On the afternoon of June 13, the Center for International Security and Strategy (CISS) of Tsinghua University held the 4th StratFocus Forum themed “Evolution of US Policy toward China and Analysis of Biden’s Policy toward China,” which attracted nearly 500 attendees online. Featuring Wang Dong, Tenured Professor at the School of International Studies, Peking University and Executive Director of the Institute for Global Cooperation and Understanding (iGCU), Peking University, as the keynote speaker, the virtual event also invited panelists Sun Chenghao, Fellow of CISS, and Zhao Minghao, Senior Fellow at the Institute of International Studies, Fudan University and Nonresident Senior Fellow at CISS. The discussants explored the changes in China-US relations and the evolution of US policy toward China, which was followed by comments from Da Wei, Director of CISS and Professor at the Department of International Relations, School of Social Science, Tsinghua University and Chen Qi, Deputy Director of CISS and Professor at the Department of International Relations, School of Social Science, Tsinghua University. The forum was moderated by Xiao Qian, Deputy Director of CISS.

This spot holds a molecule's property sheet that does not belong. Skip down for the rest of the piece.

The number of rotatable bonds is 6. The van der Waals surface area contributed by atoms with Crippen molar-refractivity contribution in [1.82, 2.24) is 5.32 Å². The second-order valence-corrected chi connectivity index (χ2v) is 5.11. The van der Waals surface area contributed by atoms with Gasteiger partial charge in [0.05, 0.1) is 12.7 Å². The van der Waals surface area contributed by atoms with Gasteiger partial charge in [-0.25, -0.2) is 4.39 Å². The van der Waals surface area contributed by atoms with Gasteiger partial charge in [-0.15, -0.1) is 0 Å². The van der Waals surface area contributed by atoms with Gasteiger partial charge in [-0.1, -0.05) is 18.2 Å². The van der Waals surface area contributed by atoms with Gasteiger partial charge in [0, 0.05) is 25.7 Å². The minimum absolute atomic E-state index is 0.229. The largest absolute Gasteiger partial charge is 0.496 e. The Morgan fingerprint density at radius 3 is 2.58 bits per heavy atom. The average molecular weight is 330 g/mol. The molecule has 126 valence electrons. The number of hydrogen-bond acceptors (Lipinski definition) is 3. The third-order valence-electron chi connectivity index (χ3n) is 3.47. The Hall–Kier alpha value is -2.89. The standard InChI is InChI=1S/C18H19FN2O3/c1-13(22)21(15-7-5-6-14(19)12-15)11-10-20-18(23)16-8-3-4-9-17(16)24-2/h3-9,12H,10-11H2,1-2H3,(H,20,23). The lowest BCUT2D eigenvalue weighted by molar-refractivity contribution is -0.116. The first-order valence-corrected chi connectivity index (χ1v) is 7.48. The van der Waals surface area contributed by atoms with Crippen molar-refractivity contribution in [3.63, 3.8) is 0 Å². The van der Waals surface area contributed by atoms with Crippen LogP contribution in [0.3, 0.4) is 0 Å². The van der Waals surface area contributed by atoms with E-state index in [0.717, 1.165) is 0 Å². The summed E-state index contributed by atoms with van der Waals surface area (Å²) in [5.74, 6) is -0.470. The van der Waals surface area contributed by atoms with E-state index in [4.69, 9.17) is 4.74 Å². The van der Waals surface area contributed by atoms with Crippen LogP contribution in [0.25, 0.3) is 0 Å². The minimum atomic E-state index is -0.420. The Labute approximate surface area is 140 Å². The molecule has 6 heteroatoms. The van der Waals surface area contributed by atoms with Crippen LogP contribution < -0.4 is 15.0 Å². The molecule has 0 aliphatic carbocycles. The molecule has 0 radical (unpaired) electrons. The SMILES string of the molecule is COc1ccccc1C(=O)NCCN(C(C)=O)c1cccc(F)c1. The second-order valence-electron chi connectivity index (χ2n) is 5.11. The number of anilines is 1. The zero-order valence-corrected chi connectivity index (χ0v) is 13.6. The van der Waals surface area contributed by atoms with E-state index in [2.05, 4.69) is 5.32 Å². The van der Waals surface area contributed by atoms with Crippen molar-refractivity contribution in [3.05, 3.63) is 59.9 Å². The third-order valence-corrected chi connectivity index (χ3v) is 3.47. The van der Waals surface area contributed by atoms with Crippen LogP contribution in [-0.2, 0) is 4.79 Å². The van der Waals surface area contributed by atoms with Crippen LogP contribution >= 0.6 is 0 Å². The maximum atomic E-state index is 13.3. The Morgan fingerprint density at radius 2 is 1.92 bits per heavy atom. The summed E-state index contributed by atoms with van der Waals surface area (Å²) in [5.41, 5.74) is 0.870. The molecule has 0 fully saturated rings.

In his keynote speech, Wang Dong pointed out four main perspectives, including the analysis of the theoretical framework of China-US relations, the evolution of US policy toward China, the basic logic behind Biden’s policy toward China after he took office and the policy recommendations in this regard. First, Wang pointed out the limitations of the “structural determinism” of the China-US relations with reference to an article published in Foreign Affairs in April 2021 and suggested to consider the influence of actors on the bilateral relations. Citing a famous Chinese idiom of “marking on a moving boat to find a sword,” which means to stubbornly stick to an ineffective method while disregarding any changes, Wang criticized the epistemic fallacy in the “Old Engagement Consensus” of the US on China and discussed the role of the US as the actor in bilateral relations based on the theories of cognitive psychology known as “attribution error” and “premature closure of belief system.” He pointed out that to understand the changes in the China-US relations, it is necessary to consider not only the structural factors, but also the role of actors. Second, Wang listed four stages in the evolution of US policy toward China and analyzed the impacts of such factors as the US presidential election, domestic divisions in US politics and the rising protectionism on its foreign policy and relations with China, predicting a comeback of “Trumpism” in 2024. Third, Wang believed that the Biden administration has formed a precise “Technology +” decoupling model, with the China-US decoupling in science and technology as its core and in forms of economy, trade and finance. Fourth, Wang proposed that in the next 5-10 years, China and the US shall restrike the balance in their relations, seek “Recoupling” based on mutual respect and equal treatment and shape the “New Engagement Consensus”. The essence of the competition between China and the US lies in self-improvement. China should be committed to deepening reform and constructing a new pattern of opening-up in all respects at a higher level so as to more closely connect to the world, participate in the international division of labor and lead the re-globalization progress.